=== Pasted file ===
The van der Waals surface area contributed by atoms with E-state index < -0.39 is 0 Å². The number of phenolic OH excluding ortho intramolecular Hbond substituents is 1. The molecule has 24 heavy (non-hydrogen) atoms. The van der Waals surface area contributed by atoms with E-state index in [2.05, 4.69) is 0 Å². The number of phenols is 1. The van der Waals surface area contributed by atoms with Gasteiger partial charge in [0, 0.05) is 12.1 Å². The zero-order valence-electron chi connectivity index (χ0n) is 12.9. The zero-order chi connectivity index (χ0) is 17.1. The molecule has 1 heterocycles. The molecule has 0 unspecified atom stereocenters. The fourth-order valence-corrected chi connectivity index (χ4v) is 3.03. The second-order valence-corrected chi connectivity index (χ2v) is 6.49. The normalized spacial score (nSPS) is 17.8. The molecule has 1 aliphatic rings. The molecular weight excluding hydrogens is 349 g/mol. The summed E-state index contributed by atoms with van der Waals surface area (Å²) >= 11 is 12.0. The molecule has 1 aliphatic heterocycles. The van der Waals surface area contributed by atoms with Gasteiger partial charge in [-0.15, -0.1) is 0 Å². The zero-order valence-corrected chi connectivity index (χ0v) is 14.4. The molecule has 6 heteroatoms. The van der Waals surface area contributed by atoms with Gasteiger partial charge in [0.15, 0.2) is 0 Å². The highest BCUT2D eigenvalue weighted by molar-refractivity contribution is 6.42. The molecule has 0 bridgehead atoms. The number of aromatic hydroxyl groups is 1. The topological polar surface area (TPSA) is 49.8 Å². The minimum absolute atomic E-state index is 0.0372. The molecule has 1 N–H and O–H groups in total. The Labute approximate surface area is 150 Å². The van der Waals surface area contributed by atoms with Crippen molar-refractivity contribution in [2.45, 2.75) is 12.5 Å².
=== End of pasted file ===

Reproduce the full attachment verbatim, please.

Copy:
The van der Waals surface area contributed by atoms with E-state index < -0.39 is 0 Å². The number of phenolic OH excluding ortho intramolecular Hbond substituents is 1. The molecule has 24 heavy (non-hydrogen) atoms. The van der Waals surface area contributed by atoms with E-state index in [2.05, 4.69) is 0 Å². The number of phenols is 1. The van der Waals surface area contributed by atoms with Gasteiger partial charge in [0, 0.05) is 12.1 Å². The zero-order valence-electron chi connectivity index (χ0n) is 12.9. The zero-order chi connectivity index (χ0) is 17.1. The molecule has 1 heterocycles. The molecule has 0 unspecified atom stereocenters. The fourth-order valence-corrected chi connectivity index (χ4v) is 3.03. The second-order valence-corrected chi connectivity index (χ2v) is 6.49. The normalized spacial score (nSPS) is 17.8. The molecule has 1 aliphatic rings. The molecular weight excluding hydrogens is 349 g/mol. The summed E-state index contributed by atoms with van der Waals surface area (Å²) >= 11 is 12.0. The molecule has 1 aliphatic heterocycles. The van der Waals surface area contributed by atoms with Gasteiger partial charge in [-0.15, -0.1) is 0 Å². The zero-order valence-corrected chi connectivity index (χ0v) is 14.4. The molecule has 6 heteroatoms. The van der Waals surface area contributed by atoms with Gasteiger partial charge in [0.15, 0.2) is 0 Å². The highest BCUT2D eigenvalue weighted by molar-refractivity contribution is 6.42. The molecule has 0 bridgehead atoms. The number of aromatic hydroxyl groups is 1. The topological polar surface area (TPSA) is 49.8 Å². The minimum absolute atomic E-state index is 0.0372. The molecule has 1 N–H and O–H groups in total. The Labute approximate surface area is 150 Å². The van der Waals surface area contributed by atoms with Crippen molar-refractivity contribution in [2.45, 2.75) is 12.5 Å².